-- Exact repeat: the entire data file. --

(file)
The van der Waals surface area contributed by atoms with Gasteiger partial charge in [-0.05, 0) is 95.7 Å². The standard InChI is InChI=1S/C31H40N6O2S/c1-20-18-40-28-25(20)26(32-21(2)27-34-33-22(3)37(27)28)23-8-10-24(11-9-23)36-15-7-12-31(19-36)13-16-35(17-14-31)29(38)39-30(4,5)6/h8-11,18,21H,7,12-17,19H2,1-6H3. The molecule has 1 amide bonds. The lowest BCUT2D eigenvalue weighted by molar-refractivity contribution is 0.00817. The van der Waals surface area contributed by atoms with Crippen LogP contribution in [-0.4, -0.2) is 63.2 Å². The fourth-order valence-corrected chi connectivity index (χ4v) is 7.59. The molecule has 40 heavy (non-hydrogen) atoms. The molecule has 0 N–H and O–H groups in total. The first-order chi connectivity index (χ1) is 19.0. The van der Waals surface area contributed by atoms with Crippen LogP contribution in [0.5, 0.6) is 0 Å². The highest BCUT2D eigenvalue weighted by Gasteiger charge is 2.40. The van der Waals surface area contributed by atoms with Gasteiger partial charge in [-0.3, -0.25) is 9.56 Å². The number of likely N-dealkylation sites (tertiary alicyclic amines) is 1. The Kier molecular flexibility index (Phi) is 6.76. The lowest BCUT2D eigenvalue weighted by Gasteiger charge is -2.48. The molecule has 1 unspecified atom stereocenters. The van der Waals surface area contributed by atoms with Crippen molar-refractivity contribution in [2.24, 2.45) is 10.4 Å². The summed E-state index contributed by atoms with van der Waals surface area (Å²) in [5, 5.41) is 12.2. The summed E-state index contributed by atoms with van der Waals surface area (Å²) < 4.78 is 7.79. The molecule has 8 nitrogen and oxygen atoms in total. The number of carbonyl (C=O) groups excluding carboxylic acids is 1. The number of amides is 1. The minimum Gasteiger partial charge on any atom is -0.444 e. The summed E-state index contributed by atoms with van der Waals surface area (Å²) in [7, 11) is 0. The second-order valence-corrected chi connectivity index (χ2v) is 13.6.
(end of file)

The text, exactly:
The van der Waals surface area contributed by atoms with Gasteiger partial charge in [-0.05, 0) is 95.7 Å². The standard InChI is InChI=1S/C31H40N6O2S/c1-20-18-40-28-25(20)26(32-21(2)27-34-33-22(3)37(27)28)23-8-10-24(11-9-23)36-15-7-12-31(19-36)13-16-35(17-14-31)29(38)39-30(4,5)6/h8-11,18,21H,7,12-17,19H2,1-6H3. The molecule has 1 amide bonds. The lowest BCUT2D eigenvalue weighted by molar-refractivity contribution is 0.00817. The van der Waals surface area contributed by atoms with Crippen LogP contribution in [-0.4, -0.2) is 63.2 Å². The fourth-order valence-corrected chi connectivity index (χ4v) is 7.59. The molecule has 40 heavy (non-hydrogen) atoms. The molecule has 0 N–H and O–H groups in total. The first-order chi connectivity index (χ1) is 19.0. The van der Waals surface area contributed by atoms with Crippen LogP contribution in [0.5, 0.6) is 0 Å². The highest BCUT2D eigenvalue weighted by Gasteiger charge is 2.40. The van der Waals surface area contributed by atoms with Gasteiger partial charge in [-0.3, -0.25) is 9.56 Å². The number of likely N-dealkylation sites (tertiary alicyclic amines) is 1. The Kier molecular flexibility index (Phi) is 6.76. The lowest BCUT2D eigenvalue weighted by Gasteiger charge is -2.48. The molecule has 1 unspecified atom stereocenters. The van der Waals surface area contributed by atoms with Crippen molar-refractivity contribution in [2.24, 2.45) is 10.4 Å². The summed E-state index contributed by atoms with van der Waals surface area (Å²) in [5, 5.41) is 12.2. The summed E-state index contributed by atoms with van der Waals surface area (Å²) < 4.78 is 7.79. The molecule has 8 nitrogen and oxygen atoms in total. The number of carbonyl (C=O) groups excluding carboxylic acids is 1. The number of amides is 1. The minimum Gasteiger partial charge on any atom is -0.444 e. The summed E-state index contributed by atoms with van der Waals surface area (Å²) in [7, 11) is 0. The second-order valence-corrected chi connectivity index (χ2v) is 13.6.